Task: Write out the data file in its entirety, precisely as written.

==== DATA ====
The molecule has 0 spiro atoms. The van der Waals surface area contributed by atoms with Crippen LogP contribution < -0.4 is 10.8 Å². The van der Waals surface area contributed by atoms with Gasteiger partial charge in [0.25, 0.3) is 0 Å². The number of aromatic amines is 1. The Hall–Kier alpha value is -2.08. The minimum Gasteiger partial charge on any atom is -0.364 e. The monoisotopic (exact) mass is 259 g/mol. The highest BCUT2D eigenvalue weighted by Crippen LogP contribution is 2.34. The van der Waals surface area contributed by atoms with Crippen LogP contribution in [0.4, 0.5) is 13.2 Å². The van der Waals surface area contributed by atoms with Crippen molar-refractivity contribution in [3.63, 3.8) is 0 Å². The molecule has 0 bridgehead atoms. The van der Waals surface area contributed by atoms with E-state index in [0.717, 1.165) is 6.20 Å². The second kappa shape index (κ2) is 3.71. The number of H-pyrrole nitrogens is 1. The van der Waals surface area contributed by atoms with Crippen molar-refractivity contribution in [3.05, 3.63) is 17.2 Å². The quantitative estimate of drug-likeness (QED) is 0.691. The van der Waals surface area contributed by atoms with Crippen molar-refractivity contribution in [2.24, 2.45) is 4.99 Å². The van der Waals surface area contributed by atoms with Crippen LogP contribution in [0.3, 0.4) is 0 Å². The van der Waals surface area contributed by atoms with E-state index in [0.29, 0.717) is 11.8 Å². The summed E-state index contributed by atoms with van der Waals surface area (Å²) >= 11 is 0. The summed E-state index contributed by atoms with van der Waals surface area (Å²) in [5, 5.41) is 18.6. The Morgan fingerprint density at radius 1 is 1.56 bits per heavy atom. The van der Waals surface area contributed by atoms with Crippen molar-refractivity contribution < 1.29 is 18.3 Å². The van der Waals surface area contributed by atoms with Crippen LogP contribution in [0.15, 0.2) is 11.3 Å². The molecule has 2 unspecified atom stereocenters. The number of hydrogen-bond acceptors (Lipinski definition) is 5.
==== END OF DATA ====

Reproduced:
The molecule has 0 spiro atoms. The van der Waals surface area contributed by atoms with Crippen LogP contribution < -0.4 is 10.8 Å². The van der Waals surface area contributed by atoms with Gasteiger partial charge in [0.25, 0.3) is 0 Å². The number of aromatic amines is 1. The Hall–Kier alpha value is -2.08. The minimum Gasteiger partial charge on any atom is -0.364 e. The monoisotopic (exact) mass is 259 g/mol. The highest BCUT2D eigenvalue weighted by Crippen LogP contribution is 2.34. The van der Waals surface area contributed by atoms with Crippen LogP contribution in [0.4, 0.5) is 13.2 Å². The van der Waals surface area contributed by atoms with Crippen molar-refractivity contribution in [3.63, 3.8) is 0 Å². The molecule has 0 bridgehead atoms. The van der Waals surface area contributed by atoms with E-state index in [0.717, 1.165) is 6.20 Å². The second kappa shape index (κ2) is 3.71. The number of H-pyrrole nitrogens is 1. The van der Waals surface area contributed by atoms with Crippen molar-refractivity contribution in [3.05, 3.63) is 17.2 Å². The quantitative estimate of drug-likeness (QED) is 0.691. The van der Waals surface area contributed by atoms with Crippen molar-refractivity contribution in [2.24, 2.45) is 4.99 Å². The van der Waals surface area contributed by atoms with Crippen LogP contribution in [0.3, 0.4) is 0 Å². The van der Waals surface area contributed by atoms with E-state index in [0.29, 0.717) is 11.8 Å². The summed E-state index contributed by atoms with van der Waals surface area (Å²) >= 11 is 0. The summed E-state index contributed by atoms with van der Waals surface area (Å²) in [5, 5.41) is 18.6. The Morgan fingerprint density at radius 1 is 1.56 bits per heavy atom. The van der Waals surface area contributed by atoms with Crippen molar-refractivity contribution < 1.29 is 18.3 Å². The van der Waals surface area contributed by atoms with Crippen LogP contribution in [0.15, 0.2) is 11.3 Å². The molecule has 2 unspecified atom stereocenters. The number of hydrogen-bond acceptors (Lipinski definition) is 5.